East of Eden – Book #1

Started the year with an old favorite, East of Eden, by John Steinbeck. For a good 20 years, I’ve said that this is one of my favorite novels – if not my absolute favorite of all time. I’ve read it many times. It turns out that the last time I read it was way back in 2002. I know this because the leftover bookmarks are from a stint I did teaching debate in Italy for a summer in Duino in a hotel across from the decidedly unlicensed Mickey Mouse Cafe. Most of the students were from what was once called the Former Soviet Union, funded by a Soros initiative whose efforts to soften the post-Communist blow ended up making it worse in many places.

The Mickey Mouse Cafe had terracotta walls and a terribly smelly bathroom. All around someone had rendered Mickey, in a variety of situations, wearing the drag of outsider art. He was unnaturally thin and reached across the register for my receipt as I fumbled for euros (they were new then, and most places also had lira). The big ears swooped in on me when I took in a second Americano of the day, preparing to teach a group of argumentative Serbians.

I always try to leave reminders like these in a book – boarding passes, receipts, cheap and wrinkled napkins. Sometimes, although I’ve been trained my whole life not to do this, I still fold over the corner of a page. I don’t do this to bookmark, but to mark a thing that I should raptly revisit. On this reading, I will confess that I bent a few pages.

It’s a cheap Penguin edition. Not the one I read first, but the one I’ve read the most. The story flows through you so quickly that you scarcely know it’s there at all. I consumed it all in two days – the way that one might normally read Gone Girl or some Jackie Collins book, if you’re into that sort of thing.

You might object: it’s about the Cain and Abel story, and there’s a lot of allegory, and some of it’s kind of obvious besides. Anyone who disputes you for these is a sycophant. Far worse than being a hack. All of these points are true. The book is about Cain and Abel. Allegory makes it tick. Also some of the way things end up is pretty obvious, when you think about it.

If these things hang you up, you are probably already struggling with Shakespeare and will definitely cry “Uncle” before you get to Italian humanism.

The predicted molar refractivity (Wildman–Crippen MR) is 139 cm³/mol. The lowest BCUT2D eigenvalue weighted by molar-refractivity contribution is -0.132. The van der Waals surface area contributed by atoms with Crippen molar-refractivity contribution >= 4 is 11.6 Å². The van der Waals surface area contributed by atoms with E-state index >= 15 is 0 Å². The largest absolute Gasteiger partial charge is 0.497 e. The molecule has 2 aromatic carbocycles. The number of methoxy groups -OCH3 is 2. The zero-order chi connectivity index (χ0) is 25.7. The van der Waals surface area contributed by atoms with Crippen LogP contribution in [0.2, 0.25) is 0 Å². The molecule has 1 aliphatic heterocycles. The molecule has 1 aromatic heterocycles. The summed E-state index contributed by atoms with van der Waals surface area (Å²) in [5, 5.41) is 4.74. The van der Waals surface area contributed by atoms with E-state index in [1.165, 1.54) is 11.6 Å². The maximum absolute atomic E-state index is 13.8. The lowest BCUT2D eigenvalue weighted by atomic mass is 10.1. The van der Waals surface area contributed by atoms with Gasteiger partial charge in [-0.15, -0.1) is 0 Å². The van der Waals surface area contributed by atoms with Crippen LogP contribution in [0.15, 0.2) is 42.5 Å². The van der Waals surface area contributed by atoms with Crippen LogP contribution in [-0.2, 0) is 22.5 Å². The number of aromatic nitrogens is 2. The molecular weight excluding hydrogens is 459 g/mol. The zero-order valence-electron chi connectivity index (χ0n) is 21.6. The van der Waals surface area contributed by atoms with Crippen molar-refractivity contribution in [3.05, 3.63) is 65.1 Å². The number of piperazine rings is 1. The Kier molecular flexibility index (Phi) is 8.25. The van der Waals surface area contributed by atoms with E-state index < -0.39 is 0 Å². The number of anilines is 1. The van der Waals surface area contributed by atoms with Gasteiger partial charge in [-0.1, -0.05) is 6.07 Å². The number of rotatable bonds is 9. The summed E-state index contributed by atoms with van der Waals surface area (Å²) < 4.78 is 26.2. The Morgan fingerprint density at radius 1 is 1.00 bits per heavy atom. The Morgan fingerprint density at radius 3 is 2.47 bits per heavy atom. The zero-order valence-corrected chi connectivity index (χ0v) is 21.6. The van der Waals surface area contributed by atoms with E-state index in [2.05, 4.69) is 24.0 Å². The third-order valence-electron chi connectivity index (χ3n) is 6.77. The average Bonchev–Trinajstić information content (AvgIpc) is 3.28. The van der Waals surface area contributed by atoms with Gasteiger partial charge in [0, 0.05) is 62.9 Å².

If you’re an aspiring writer, you have probably consumed a whole raft of advice about your dream craft. Most of it boils down to two things: write every day, and show not tell. Don’t say that Ignacio was a patient person when instead you could write about him waiting for the tea to boil. This kind of guidance can paralyze you forever as you look endlessly inward.

Steinbeck does not care at all about this sort of twee artisanship. He tells you that this person, who has a particular look about them, is good or bad or complicated, and in what way. It is astonishingly refreshing, and it allows you to become absorbed by the story instead of skating endlessly and cautiously across the details of the narration.

The story itself is remarkable, and fast-moving while suitably elaborated with detail. It’s the kind of book that makes your inner vision sing while keeping your cognition engaged – a perfect thing, the kind of story humans have told themselves since before Homer, but robust enough to seem current and alive nearly a century later.

In any case, I marked two places in the text. Here they are.

  1. “I believe that there is only one story in the world, and only one, that has frightened and inspired us…”

Later I’d question the need to pose questions as a choice between good and evil. Much havoc ensued. Now in middle age, I find myself drawn again to this master narrative. I wonder about the draw of its nostalgia and I dicker at its price.

2. Spoiler Alert. Timshel – Thou mayest. It appears before page 523 (obviously) of my edition, but this is the first I flagged it. It’s also the end of the book, as it’s Adam’s final communication to his son. It’s kind of what Derrida would later call the “dangerous supplement,” as the interpretation that’s created but not consecrated by dragnet collecting various other translations and their errors.

Basically, when Lee (who is the heart of the book) and other folks unpack the Cain and Abel story, they discover that there’s a dispute about how God talks to humans about sin. Are they free or not? If the answer is “thou mayest,” then it’s up to us, which turns out to be a lot more complicated. This isn’t like Anthem‘s weird manic tinsel tribute to selfness. If you do it right, it’s something much more unsettling.

And there’s a whole ton of ink already probably been spilled about the Hebrew here or what have you, but I’m interested in thinking about the view of agency conveyed here and how Steinbeck’s kind of pushing against intrinsic autonomy/natural rights and into a social construction of agency, but maybe that’s too much for this space right now.

That’s more than enough. I said I was going to write a few sentences, and this is obviously more. How am I going to get through 100 books if I keep doing this?